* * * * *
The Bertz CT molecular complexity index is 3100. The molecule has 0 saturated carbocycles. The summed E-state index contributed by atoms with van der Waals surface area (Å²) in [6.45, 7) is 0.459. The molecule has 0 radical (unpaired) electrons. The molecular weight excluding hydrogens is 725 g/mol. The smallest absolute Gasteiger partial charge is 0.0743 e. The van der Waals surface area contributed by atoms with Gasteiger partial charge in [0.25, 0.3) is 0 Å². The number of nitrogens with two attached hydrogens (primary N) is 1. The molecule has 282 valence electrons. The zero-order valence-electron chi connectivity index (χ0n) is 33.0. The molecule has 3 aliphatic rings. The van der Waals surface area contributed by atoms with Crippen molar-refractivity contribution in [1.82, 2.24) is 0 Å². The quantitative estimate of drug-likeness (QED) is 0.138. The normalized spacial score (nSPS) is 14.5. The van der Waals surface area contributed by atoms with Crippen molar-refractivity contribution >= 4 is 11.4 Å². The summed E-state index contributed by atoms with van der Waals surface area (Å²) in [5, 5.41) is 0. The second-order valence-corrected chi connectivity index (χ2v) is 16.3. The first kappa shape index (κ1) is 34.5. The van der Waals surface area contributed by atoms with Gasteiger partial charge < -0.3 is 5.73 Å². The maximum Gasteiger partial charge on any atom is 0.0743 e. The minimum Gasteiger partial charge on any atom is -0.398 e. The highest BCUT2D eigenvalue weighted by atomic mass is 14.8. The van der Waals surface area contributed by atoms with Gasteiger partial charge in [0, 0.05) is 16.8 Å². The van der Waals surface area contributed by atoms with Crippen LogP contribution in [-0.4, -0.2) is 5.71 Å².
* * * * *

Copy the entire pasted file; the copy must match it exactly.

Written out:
The Bertz CT molecular complexity index is 3100. The molecule has 0 saturated carbocycles. The summed E-state index contributed by atoms with van der Waals surface area (Å²) in [6.45, 7) is 0.459. The molecule has 0 radical (unpaired) electrons. The molecular weight excluding hydrogens is 725 g/mol. The smallest absolute Gasteiger partial charge is 0.0743 e. The van der Waals surface area contributed by atoms with Gasteiger partial charge in [0.25, 0.3) is 0 Å². The number of nitrogens with two attached hydrogens (primary N) is 1. The molecule has 282 valence electrons. The zero-order valence-electron chi connectivity index (χ0n) is 33.0. The molecule has 3 aliphatic rings. The van der Waals surface area contributed by atoms with Crippen molar-refractivity contribution in [1.82, 2.24) is 0 Å². The quantitative estimate of drug-likeness (QED) is 0.138. The normalized spacial score (nSPS) is 14.5. The van der Waals surface area contributed by atoms with Crippen molar-refractivity contribution >= 4 is 11.4 Å². The summed E-state index contributed by atoms with van der Waals surface area (Å²) in [5, 5.41) is 0. The second-order valence-corrected chi connectivity index (χ2v) is 16.3. The first kappa shape index (κ1) is 34.5. The van der Waals surface area contributed by atoms with Gasteiger partial charge < -0.3 is 5.73 Å². The maximum Gasteiger partial charge on any atom is 0.0743 e. The minimum Gasteiger partial charge on any atom is -0.398 e. The highest BCUT2D eigenvalue weighted by atomic mass is 14.8. The van der Waals surface area contributed by atoms with Gasteiger partial charge in [0, 0.05) is 16.8 Å². The van der Waals surface area contributed by atoms with Crippen LogP contribution in [-0.4, -0.2) is 5.71 Å².